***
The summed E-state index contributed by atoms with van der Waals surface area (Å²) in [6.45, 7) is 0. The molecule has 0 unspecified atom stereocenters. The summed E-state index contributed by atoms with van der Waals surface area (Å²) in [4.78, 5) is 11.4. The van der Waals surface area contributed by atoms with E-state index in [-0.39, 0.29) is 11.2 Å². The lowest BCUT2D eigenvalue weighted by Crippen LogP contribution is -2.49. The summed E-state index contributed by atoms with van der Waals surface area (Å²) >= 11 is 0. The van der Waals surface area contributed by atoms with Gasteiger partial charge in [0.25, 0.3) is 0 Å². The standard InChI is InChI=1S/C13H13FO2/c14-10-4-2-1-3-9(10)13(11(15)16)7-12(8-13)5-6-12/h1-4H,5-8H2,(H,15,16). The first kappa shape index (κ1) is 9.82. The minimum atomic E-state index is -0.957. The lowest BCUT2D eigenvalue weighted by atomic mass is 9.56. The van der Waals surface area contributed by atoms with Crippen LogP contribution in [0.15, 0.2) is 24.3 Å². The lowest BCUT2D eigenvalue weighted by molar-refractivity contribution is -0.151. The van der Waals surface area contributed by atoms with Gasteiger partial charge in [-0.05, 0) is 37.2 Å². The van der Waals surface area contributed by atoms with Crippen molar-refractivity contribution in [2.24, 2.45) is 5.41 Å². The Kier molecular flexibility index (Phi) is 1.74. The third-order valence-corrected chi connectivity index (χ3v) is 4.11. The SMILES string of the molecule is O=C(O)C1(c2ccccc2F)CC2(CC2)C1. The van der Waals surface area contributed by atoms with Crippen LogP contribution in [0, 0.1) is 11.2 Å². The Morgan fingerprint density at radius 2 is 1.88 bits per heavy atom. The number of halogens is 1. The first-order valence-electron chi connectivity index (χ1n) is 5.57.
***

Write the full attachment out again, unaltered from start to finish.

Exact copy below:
The summed E-state index contributed by atoms with van der Waals surface area (Å²) in [6.45, 7) is 0. The molecule has 0 unspecified atom stereocenters. The summed E-state index contributed by atoms with van der Waals surface area (Å²) in [4.78, 5) is 11.4. The van der Waals surface area contributed by atoms with E-state index in [-0.39, 0.29) is 11.2 Å². The lowest BCUT2D eigenvalue weighted by Crippen LogP contribution is -2.49. The summed E-state index contributed by atoms with van der Waals surface area (Å²) >= 11 is 0. The van der Waals surface area contributed by atoms with Gasteiger partial charge in [0.25, 0.3) is 0 Å². The standard InChI is InChI=1S/C13H13FO2/c14-10-4-2-1-3-9(10)13(11(15)16)7-12(8-13)5-6-12/h1-4H,5-8H2,(H,15,16). The first kappa shape index (κ1) is 9.82. The minimum atomic E-state index is -0.957. The lowest BCUT2D eigenvalue weighted by atomic mass is 9.56. The van der Waals surface area contributed by atoms with Crippen LogP contribution in [0.15, 0.2) is 24.3 Å². The lowest BCUT2D eigenvalue weighted by molar-refractivity contribution is -0.151. The van der Waals surface area contributed by atoms with Gasteiger partial charge in [-0.05, 0) is 37.2 Å². The van der Waals surface area contributed by atoms with Crippen molar-refractivity contribution in [2.24, 2.45) is 5.41 Å². The Kier molecular flexibility index (Phi) is 1.74. The third-order valence-corrected chi connectivity index (χ3v) is 4.11. The SMILES string of the molecule is O=C(O)C1(c2ccccc2F)CC2(CC2)C1. The van der Waals surface area contributed by atoms with Crippen LogP contribution in [0, 0.1) is 11.2 Å². The Morgan fingerprint density at radius 2 is 1.88 bits per heavy atom. The number of halogens is 1. The first-order valence-electron chi connectivity index (χ1n) is 5.57.